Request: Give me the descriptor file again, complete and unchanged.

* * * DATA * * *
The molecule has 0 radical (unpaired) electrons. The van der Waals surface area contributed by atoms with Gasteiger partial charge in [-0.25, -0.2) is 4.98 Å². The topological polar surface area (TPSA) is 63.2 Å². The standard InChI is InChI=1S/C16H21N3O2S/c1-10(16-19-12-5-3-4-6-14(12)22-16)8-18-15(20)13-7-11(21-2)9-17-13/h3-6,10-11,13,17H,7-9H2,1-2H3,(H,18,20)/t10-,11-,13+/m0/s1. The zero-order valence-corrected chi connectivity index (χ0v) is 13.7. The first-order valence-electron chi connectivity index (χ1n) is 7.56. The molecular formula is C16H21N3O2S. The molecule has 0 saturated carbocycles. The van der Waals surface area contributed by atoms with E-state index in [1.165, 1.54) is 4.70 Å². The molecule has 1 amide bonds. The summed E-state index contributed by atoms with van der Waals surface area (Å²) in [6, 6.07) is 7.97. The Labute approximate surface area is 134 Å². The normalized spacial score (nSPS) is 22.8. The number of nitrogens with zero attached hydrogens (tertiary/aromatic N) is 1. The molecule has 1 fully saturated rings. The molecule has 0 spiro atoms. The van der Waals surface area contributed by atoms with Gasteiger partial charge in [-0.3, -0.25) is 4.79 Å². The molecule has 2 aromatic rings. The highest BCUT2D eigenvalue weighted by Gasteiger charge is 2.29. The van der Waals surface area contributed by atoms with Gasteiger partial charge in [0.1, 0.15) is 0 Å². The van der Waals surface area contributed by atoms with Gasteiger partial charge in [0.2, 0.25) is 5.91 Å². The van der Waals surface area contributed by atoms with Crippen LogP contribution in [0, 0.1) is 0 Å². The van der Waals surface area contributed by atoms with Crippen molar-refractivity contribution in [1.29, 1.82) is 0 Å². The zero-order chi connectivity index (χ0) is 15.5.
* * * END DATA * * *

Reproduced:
The molecule has 0 radical (unpaired) electrons. The van der Waals surface area contributed by atoms with Gasteiger partial charge in [-0.25, -0.2) is 4.98 Å². The topological polar surface area (TPSA) is 63.2 Å². The standard InChI is InChI=1S/C16H21N3O2S/c1-10(16-19-12-5-3-4-6-14(12)22-16)8-18-15(20)13-7-11(21-2)9-17-13/h3-6,10-11,13,17H,7-9H2,1-2H3,(H,18,20)/t10-,11-,13+/m0/s1. The zero-order valence-corrected chi connectivity index (χ0v) is 13.7. The first-order valence-electron chi connectivity index (χ1n) is 7.56. The molecular formula is C16H21N3O2S. The molecule has 0 saturated carbocycles. The van der Waals surface area contributed by atoms with E-state index in [1.165, 1.54) is 4.70 Å². The molecule has 1 amide bonds. The summed E-state index contributed by atoms with van der Waals surface area (Å²) in [6, 6.07) is 7.97. The Labute approximate surface area is 134 Å². The normalized spacial score (nSPS) is 22.8. The number of nitrogens with zero attached hydrogens (tertiary/aromatic N) is 1. The molecule has 1 fully saturated rings. The molecule has 0 spiro atoms. The van der Waals surface area contributed by atoms with Gasteiger partial charge in [-0.3, -0.25) is 4.79 Å². The molecule has 2 aromatic rings. The highest BCUT2D eigenvalue weighted by Gasteiger charge is 2.29. The van der Waals surface area contributed by atoms with Gasteiger partial charge in [0.1, 0.15) is 0 Å². The van der Waals surface area contributed by atoms with Gasteiger partial charge in [0.2, 0.25) is 5.91 Å². The van der Waals surface area contributed by atoms with Crippen LogP contribution in [0, 0.1) is 0 Å². The van der Waals surface area contributed by atoms with Crippen molar-refractivity contribution in [1.29, 1.82) is 0 Å². The zero-order chi connectivity index (χ0) is 15.5.